Just like with babies, make sure that young children have regular and predictable access to everyday chores. Avoid shooing them off to another room or outside to play. Instead, invite them to come over and be close to you while you work, so that they can learn by watching and occasionally pitching in. "Many moms will say something like, 'Come, my child. Help me while I wash the dishes,'" says psychologist Rebeca Mejía-Arauz at ITESO University in Guadalajara, referring to her and her colleagues' study with Nahua-heritage moms. "The invitation is always for together, for doing the chore together."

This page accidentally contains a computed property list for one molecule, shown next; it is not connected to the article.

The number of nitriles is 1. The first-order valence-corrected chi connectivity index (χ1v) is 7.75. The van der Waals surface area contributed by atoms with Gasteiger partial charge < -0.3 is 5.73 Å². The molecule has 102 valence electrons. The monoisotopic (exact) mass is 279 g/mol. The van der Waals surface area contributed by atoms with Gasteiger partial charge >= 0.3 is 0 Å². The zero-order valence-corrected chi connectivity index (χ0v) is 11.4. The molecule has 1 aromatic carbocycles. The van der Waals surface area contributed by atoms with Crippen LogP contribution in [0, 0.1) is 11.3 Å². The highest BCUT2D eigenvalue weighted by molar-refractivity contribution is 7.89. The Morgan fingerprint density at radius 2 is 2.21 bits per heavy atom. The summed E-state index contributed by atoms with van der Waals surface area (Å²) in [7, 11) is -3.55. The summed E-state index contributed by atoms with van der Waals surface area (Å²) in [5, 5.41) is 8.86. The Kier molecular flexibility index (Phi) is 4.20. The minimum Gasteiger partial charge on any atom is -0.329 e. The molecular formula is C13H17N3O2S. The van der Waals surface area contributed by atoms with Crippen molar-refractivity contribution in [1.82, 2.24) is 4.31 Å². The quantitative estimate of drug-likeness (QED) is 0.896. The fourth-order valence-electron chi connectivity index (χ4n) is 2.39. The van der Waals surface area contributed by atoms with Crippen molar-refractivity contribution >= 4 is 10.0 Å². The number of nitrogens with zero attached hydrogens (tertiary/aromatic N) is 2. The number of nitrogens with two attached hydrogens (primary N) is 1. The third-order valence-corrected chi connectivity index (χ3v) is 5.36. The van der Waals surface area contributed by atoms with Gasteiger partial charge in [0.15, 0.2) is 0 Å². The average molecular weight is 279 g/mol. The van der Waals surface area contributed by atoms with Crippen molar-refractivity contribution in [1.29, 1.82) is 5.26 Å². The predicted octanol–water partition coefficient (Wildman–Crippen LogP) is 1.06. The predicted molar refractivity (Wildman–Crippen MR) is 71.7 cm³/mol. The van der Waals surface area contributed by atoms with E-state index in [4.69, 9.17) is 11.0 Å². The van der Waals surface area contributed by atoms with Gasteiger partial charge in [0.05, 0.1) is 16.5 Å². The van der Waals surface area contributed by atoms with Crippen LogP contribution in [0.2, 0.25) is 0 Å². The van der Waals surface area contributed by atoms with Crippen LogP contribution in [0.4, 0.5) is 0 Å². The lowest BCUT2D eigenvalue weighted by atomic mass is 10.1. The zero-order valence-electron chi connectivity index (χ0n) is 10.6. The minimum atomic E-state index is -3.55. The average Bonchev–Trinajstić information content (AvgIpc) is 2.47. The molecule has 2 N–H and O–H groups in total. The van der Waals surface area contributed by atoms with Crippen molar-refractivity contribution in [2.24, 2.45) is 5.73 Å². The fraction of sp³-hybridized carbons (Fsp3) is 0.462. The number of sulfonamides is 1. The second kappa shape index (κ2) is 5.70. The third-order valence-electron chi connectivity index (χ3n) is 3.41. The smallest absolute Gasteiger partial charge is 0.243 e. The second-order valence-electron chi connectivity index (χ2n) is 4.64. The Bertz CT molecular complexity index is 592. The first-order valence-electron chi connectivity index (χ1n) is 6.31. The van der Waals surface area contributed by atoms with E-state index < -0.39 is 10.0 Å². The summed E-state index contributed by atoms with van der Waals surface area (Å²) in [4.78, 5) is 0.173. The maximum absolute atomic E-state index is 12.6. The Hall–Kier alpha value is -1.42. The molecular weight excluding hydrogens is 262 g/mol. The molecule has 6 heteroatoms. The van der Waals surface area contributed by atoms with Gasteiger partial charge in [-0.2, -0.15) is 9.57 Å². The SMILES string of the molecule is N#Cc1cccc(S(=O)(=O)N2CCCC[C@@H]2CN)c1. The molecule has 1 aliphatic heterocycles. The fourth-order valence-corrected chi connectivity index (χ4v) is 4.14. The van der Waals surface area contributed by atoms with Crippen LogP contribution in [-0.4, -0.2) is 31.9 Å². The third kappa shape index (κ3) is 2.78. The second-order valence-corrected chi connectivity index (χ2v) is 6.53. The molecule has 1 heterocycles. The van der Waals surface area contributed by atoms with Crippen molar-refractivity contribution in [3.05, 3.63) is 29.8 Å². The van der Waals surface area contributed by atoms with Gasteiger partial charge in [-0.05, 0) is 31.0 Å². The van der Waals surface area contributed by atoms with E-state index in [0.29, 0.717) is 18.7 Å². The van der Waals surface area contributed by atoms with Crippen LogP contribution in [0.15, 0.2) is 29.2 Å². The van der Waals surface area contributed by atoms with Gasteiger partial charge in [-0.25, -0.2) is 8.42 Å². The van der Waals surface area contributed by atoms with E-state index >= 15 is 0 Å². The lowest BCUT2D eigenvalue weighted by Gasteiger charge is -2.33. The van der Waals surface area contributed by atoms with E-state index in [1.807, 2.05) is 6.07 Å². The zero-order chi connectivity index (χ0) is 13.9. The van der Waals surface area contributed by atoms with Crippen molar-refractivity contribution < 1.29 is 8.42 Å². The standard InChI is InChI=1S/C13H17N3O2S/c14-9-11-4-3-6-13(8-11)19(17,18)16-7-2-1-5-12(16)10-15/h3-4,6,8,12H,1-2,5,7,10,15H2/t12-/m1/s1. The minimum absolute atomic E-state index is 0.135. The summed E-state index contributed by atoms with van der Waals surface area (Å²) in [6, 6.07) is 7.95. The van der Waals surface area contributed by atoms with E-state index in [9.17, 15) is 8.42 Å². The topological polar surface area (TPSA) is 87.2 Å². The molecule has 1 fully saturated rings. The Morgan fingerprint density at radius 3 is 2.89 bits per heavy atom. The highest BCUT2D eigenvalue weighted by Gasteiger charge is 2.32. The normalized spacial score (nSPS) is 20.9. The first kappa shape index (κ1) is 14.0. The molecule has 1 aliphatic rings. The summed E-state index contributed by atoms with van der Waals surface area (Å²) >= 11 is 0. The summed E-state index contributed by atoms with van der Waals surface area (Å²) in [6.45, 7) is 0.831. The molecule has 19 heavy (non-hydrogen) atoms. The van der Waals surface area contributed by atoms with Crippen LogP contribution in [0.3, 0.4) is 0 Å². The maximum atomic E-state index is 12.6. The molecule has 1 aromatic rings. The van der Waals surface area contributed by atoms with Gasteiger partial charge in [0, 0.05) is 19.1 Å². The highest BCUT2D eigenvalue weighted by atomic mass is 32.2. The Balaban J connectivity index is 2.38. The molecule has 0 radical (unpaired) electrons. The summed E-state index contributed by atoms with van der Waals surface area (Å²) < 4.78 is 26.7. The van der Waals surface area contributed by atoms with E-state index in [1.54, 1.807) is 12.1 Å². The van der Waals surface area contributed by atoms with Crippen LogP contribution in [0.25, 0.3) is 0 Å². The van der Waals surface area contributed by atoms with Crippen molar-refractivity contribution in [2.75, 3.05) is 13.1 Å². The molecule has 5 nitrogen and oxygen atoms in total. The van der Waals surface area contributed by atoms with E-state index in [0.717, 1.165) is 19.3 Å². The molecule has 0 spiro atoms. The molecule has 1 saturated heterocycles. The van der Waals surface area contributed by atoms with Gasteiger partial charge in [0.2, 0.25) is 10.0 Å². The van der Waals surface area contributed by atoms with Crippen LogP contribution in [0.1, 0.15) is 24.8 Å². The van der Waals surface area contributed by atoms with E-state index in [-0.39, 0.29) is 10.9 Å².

If a child asks to help, let them! If the task is simple, step back and let them have a shot at it. Don't start instructing; for small children, words are lectures—and confusing ones at that. Watch what the child does and try to build off their effort. If they start to make a big mess or big mistakes, gently guide them back into being productive. For example, in one study with Maya families in Chiapas, a 2-year-old toddler wants to help his grandma shell beans, but he's clumsy about it. The boy grabs a handful of whole beans and throws them in the trash. So his grandma corrects him and shows him the right way. She takes the beans out of the child's hand, before he can throw them away, and tells him that whole beans aren't to be thrown away. When the toddler, Beto, ignores her, she repeats the guidance. If a task is too advanced—or too dangerous—for their skill level, relax.